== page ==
If you own a restaurant, you want your diners to be happy. A bad review can ruin your day and make you doubt what you’re doing. However, you need to remember that a bad review isn’t the end of the world. One could present an opportunity for organic places to eat if restaurant owners take the effort to respond properly to it.
If you’re going to respond to reviews, respond quickly. No one wants to wait months to have their concerns addressed. Keep a close eye on Facebook, Google, and Yelp, and also take the occasional look at travel sites. If you see a negative review, get ready to respond quickly.
Remember People Want Solutions, Not Excuses
People want their issues addressed. They don’t want a bunch of excuses from you, no matter how new the host was or how busy the restaurant was that day. Make it clear that you appreciate what a reviewer has experienced and that you are doing everything that you can to hold yourself to a higher standard.
Always Use Proper Grammar and Punctuation
You also need to make sure that you come off professionally when you respond to reviews. That means using proper grammar and punctuation. You want a response that’s easy to read, one that shows that you took your time to respond. Firing off a poorly written response in a few seconds won’t help you.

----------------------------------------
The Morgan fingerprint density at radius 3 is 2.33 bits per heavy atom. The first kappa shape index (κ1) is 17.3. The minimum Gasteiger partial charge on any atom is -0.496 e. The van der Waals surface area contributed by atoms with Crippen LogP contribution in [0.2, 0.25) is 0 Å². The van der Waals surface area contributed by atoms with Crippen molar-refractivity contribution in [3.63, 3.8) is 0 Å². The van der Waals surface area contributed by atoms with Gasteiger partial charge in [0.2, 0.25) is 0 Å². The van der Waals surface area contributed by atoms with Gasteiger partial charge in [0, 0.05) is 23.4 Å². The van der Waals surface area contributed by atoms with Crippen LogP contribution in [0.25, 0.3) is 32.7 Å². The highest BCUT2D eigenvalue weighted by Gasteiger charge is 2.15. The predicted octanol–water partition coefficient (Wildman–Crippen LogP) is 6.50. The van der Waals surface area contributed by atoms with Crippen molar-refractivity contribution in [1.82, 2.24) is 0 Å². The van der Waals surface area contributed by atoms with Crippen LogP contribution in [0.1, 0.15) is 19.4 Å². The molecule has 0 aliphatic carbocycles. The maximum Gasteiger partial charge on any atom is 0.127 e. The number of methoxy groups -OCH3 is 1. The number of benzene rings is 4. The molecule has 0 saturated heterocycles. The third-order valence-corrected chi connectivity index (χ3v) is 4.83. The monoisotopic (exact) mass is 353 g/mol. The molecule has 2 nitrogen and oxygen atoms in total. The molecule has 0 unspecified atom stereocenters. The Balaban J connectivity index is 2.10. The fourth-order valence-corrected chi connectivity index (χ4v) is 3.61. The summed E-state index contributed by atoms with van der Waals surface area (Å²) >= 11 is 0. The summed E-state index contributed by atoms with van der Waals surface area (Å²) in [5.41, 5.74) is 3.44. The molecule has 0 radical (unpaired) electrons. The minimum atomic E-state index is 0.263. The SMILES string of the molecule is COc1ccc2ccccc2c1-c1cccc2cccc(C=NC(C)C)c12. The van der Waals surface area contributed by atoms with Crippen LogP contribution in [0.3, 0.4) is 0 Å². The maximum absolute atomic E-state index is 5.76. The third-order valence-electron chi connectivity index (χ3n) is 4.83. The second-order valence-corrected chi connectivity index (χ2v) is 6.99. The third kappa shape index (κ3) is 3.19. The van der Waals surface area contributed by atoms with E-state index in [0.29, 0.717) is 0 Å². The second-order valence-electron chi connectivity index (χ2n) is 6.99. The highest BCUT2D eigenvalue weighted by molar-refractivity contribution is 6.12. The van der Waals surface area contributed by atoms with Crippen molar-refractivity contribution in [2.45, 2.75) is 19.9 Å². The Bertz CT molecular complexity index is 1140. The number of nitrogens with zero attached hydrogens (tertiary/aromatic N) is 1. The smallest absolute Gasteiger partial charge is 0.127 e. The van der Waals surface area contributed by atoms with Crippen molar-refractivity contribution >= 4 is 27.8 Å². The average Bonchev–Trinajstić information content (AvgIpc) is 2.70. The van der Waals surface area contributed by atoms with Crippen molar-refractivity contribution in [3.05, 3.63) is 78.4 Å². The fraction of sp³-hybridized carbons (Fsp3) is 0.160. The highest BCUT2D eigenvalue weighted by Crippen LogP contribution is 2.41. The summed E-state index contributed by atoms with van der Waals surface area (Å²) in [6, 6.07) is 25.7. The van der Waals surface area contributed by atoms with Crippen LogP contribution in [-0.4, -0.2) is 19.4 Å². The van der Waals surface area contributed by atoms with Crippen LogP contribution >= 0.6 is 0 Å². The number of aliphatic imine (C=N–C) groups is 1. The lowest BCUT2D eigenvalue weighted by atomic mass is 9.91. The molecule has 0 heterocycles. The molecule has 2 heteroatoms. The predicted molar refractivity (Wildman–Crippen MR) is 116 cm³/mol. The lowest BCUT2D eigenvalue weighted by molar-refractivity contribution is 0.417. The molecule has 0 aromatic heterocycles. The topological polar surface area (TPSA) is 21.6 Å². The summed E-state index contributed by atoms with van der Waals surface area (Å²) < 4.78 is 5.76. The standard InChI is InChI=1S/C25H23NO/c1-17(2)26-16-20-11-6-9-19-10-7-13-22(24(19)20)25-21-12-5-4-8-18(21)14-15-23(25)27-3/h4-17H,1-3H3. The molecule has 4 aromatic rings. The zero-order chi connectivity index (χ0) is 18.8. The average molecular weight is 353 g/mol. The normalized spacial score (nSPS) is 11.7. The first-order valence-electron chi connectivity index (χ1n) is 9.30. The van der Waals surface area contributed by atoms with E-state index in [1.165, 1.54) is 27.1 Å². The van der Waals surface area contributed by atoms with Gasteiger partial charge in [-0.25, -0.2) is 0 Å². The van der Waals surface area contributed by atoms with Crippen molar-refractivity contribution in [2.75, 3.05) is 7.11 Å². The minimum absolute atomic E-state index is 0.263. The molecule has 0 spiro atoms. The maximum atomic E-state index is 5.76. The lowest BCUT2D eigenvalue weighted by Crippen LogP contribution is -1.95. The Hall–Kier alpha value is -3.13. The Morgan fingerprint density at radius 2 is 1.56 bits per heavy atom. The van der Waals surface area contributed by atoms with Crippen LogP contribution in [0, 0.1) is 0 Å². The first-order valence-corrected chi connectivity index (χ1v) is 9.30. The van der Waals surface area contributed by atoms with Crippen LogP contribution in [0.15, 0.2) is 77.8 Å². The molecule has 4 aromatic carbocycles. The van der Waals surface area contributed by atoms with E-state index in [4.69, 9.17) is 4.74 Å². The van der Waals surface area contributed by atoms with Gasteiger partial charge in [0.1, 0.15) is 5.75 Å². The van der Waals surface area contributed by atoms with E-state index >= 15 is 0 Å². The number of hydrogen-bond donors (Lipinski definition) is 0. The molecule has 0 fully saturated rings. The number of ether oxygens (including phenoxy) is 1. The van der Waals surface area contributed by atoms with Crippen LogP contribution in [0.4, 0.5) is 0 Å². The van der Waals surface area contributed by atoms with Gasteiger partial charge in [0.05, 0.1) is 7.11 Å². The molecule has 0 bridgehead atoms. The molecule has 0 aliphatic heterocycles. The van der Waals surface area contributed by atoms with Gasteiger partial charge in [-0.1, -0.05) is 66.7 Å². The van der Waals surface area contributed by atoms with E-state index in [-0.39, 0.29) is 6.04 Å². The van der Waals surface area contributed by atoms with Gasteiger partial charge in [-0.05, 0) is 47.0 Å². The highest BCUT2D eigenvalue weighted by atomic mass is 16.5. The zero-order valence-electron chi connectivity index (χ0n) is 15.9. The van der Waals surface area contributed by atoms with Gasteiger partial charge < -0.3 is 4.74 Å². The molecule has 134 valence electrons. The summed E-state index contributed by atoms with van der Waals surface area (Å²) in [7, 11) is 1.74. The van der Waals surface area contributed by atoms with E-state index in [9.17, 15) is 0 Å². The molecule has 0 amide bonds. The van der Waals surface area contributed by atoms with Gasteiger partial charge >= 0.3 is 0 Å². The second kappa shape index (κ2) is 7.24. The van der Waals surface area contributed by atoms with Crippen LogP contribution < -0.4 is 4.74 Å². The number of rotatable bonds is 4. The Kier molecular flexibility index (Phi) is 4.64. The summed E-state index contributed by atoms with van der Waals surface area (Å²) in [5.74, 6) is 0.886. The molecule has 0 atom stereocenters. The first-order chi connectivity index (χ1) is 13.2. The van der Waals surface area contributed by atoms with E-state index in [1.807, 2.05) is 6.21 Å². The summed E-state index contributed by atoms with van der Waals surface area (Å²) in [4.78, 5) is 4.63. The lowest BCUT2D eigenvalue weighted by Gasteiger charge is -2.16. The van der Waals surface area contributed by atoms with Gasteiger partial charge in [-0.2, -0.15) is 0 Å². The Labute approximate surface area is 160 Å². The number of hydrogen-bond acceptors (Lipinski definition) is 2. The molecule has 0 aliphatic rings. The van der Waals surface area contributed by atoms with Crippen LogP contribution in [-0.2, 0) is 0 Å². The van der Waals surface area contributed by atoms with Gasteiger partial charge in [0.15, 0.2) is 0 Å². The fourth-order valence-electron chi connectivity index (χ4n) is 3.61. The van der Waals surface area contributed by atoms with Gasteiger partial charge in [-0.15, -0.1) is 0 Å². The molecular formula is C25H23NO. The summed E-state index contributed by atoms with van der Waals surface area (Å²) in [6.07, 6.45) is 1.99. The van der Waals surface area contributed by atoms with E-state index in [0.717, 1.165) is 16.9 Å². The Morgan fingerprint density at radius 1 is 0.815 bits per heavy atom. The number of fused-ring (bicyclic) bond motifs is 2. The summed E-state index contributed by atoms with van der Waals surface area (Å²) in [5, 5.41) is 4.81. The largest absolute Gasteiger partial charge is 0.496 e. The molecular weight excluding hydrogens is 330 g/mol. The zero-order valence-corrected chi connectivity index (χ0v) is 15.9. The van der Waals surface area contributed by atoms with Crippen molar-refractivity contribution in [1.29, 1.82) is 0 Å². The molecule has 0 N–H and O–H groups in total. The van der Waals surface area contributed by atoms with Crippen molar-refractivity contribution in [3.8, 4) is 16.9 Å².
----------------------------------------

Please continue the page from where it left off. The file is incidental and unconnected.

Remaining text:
Don’t Take it Personally
Don’t get mad and start taking a review personally. This was a diner talking about their experience with your restaurant, and it can feel personal as a result, but reviewers are rarely going after you in particular. Stay calm and stay on topic, responding to the actual content of the review itself.
Learn from Reviews and Adapt
In some cases, a review might have useful information in it. If you see a variety of reviews that harp on the same issues, like long wait times, do your best to address that. If some dish isn’t landing with most reviewers, maybe they’re right! Don’t instantly disregard the content of bad reviews.
Don’t Just Use a Form Response
If you respond to each review in nearly the same way, people will be able to see that. Don’t just respond to bad reviews with a form letter. Instead, personalize responses with details from the review itself. Show the reviewer you read their review and that you listened. This can make diners realize that you’re trying to improve.
Invite Reviewers Back
At the end of your response, invite reviewers back. Maybe offer a discount as well. If you act in good faith, many diners will be willing to take you up on such an offer and give you another chance.
If you want to learn more about dealing with customers and offering the best possible experience, the Organic Restaurants blog can help. It’s full of advice that restaurant owners can use!